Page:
Judge: Hedley J.
Citation:  EWHC 1592 (Fam)
Summary: Guidance in respect of applications for the appointment of deputies was provided in this judgment by Hedley J. The judge noted that s.16(4) of the MCA might at first glance suggest that the appointment of deputies was a rarity, since the provision states that a decision of the court is to be preferred. But, the judge found that this would be inconsistent with the aim of the MCA and said that, insofar as applications by family members are concerned, the courts should be sympathetic to their requests provided the family members are not embroiled in disputes with one another and appear able to carry out the functions of a deputy appropriately.
Hedley J stated that ‘it must be appreciated that Section 16(4) has to be read in the context of the fact that, ordinarily, the court will appoint deputies where it feels confident that it can. It is perhaps important to take one step further back even than that, and for the court to remind itself that in a society structured as is ours, it is not the State, whether through the agency of an authority or the court, which is primarily responsible for individuals who are subjects or citizens of the State. It is for those who naturally have their care and wellbeing at heart, that is to say, members of the family, where they are willing and able to do so, to take first place in the care and upbringing, not only of children, but of those whose needs, because of disability, extend far into adulthood.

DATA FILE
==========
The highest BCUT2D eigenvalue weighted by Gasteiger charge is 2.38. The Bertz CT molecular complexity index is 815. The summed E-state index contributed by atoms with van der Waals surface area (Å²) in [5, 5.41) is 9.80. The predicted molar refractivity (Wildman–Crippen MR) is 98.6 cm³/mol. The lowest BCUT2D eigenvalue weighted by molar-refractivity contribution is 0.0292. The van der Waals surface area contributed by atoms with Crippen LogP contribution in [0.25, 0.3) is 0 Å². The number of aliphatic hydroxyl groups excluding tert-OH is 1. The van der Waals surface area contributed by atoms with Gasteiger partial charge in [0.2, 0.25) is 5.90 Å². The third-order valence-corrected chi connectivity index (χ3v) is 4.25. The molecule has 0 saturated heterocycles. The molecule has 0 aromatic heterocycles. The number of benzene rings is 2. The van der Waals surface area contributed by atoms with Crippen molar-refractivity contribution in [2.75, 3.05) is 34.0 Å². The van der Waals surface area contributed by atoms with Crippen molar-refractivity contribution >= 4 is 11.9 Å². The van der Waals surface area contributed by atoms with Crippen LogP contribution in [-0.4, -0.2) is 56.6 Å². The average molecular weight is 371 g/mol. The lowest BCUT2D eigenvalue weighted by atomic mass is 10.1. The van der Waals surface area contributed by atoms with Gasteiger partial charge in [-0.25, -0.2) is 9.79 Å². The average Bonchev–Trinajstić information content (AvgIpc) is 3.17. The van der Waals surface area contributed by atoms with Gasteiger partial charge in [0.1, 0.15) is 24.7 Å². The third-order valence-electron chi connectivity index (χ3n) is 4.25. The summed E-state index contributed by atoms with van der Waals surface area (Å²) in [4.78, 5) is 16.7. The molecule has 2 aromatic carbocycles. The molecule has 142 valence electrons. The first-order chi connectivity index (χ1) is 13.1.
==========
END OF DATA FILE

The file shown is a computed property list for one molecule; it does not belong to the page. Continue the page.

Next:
Comment: It is not clear how this might apply in cases where there is a dispute between family members (which, we suggest, is likely to be a substantial proportion of cases heard in the Court of Protection). Nor is it clear how this approach might be applied to deputyship applications by local authorities.